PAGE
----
This systematic review evaluates the effects of antiviral therapy versus placebo or no intervention on prevention of HCC and mortality in patients with HBV. The review is based on a registered written protocol (Prospero number CRD42013003881) according to the methods specified in the Cochrane Handbook for Reviews on Interventions29 and the MOOSE Guidelines for Meta-Analyses and Systematic Reviews of Observational Studies.30 For a more detailed description of the methods, please see the MOOSE checklist.
Eligible trials were identified through electronic and manual searches. Electronic searches were performed in MEDLINE (1966–2012), EMBASE (1928–2012) and Web of Science (1900–2012). Literature searches included keywords for HCC, chronic HBV and antiviral treatment. Manual searches included scanning of reference lists in relevant papers and conference proceedings and the International Clinical Trials Registry Platform.
Our primary analyses included RCTs (primary analyses) on antiviral interventions (interferon and/or NA) versus placebo or no intervention for patients with HBV who had not previously received antiviral therapy (treatment naïve). Owing to the expected prognosis and the duration of follow-up necessary to evaluate intervention effects on clinical outcome measures in HBV, observational studies were included in sensitivity analyses. The primary outcome measures were HCC diagnosed using recommended criteria31 ,32 and all-cause mortality. To avoid prevalent cases of HCC, the outcomes were assessed after at least 12 months of follow-up. Some studies did not perform screening ultrasonography and would therefore not detect small HCC present at inclusion. Hence, 12 months was chosen as a limit. The secondary outcome measure was HCC-related mortality.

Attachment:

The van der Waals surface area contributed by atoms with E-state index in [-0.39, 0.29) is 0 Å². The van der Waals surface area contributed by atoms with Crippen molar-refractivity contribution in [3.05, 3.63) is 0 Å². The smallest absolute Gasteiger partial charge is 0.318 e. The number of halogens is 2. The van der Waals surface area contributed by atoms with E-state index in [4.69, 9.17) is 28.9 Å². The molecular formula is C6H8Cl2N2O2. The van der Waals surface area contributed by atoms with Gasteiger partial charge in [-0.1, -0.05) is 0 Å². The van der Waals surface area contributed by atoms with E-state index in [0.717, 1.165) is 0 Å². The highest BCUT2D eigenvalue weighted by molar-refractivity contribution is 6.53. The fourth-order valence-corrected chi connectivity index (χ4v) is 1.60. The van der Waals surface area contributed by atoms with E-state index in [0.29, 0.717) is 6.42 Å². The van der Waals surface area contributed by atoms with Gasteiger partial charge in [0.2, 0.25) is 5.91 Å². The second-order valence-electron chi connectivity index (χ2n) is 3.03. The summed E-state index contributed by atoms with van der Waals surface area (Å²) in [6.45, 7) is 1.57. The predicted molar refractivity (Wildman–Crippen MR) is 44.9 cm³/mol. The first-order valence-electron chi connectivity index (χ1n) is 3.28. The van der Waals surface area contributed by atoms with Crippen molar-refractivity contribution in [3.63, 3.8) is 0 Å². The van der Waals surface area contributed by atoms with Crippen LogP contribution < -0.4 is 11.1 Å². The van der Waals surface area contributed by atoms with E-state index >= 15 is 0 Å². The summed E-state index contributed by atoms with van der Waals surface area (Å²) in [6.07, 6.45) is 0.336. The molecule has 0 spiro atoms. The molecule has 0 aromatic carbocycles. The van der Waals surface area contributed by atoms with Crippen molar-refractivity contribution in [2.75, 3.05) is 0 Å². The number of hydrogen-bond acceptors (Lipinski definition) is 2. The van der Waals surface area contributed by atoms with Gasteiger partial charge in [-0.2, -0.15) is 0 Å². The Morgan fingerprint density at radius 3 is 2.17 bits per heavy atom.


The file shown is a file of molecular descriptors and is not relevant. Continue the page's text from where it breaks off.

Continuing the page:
Data extraction and quality assessment
Two authors extracted data independently. When data were not available in the published reports, additional information was retrieved through correspondence with the primary investigators.
The Cochrane Collaboration's Tool for Assessing Risk of Bias was used to evaluate bias control in RCTs. The assessment included the randomisation methods (allocation sequence generation and allocation concealment), blinding (of participants, personnel and investigators), completeness of outcome data, reporting of data and other biases.33 All observational studies were classed as having a high risk of bias. Based on the MOOSE guidelines, the assessment of potential sources of bias within observational studies included documentation of how data were classified and coded (multiple raters, blinding and inter-rater reliability), assessment of confounding (comparability of cases and controls in studies where appropriate) and blinding of quality assessors, stratification or regression on possible predictors of study results.
Data synthesis and analysis
Statistics were performed using Stata V.12 (Statacorp, College Station, Texas, USA) and Trial Sequential Analysis (CTU, Copenhagen, Denmark). Meta-analyses were performed with results expressed as risk ratios, 95% CI and I2 as a marker of heterogeneity. For meta-analyses showing a statistically significant effect, the number needed to treat was calculated based on the risk difference. Initial sensitivity analyses included repeating all meta-analyses using both random and fixed effect models. The results of these analyses were only reported if the conclusions differed. Regression analyses were performed to assess for publication bias and other small-study effects (Egger's test). Sequential analyses were performed for meta-analyses showing an intervention effect after adjusting for the risk of bias associated with cumulative testing.34 The sequential analysis was performed using a random effects model, α (5%), power (80%) and the incidence rates and the intervention effects identified in the meta-analyses. Preplanned sensitivity analyses were performed with the inclusion of observational studies. These analyses were performed stratified by study design (RCT, prospective cohort or case–control study) and with fixed-effect inverse variance models that compared the results of subgroups. The result of the subgroup comparisons was expressed as p values (test for subgroup differences). Additional sensitivity analyses were performed to evaluate the influence of bias control (limiting the analysis to trials with adequate randomisation), the type of antiviral therapy (comparing interferon, NA or both) and the effect of HCC screening (comparing the results of trials with or without screening). Finally, subgroup analyses including only patients with cirrhosis were performed.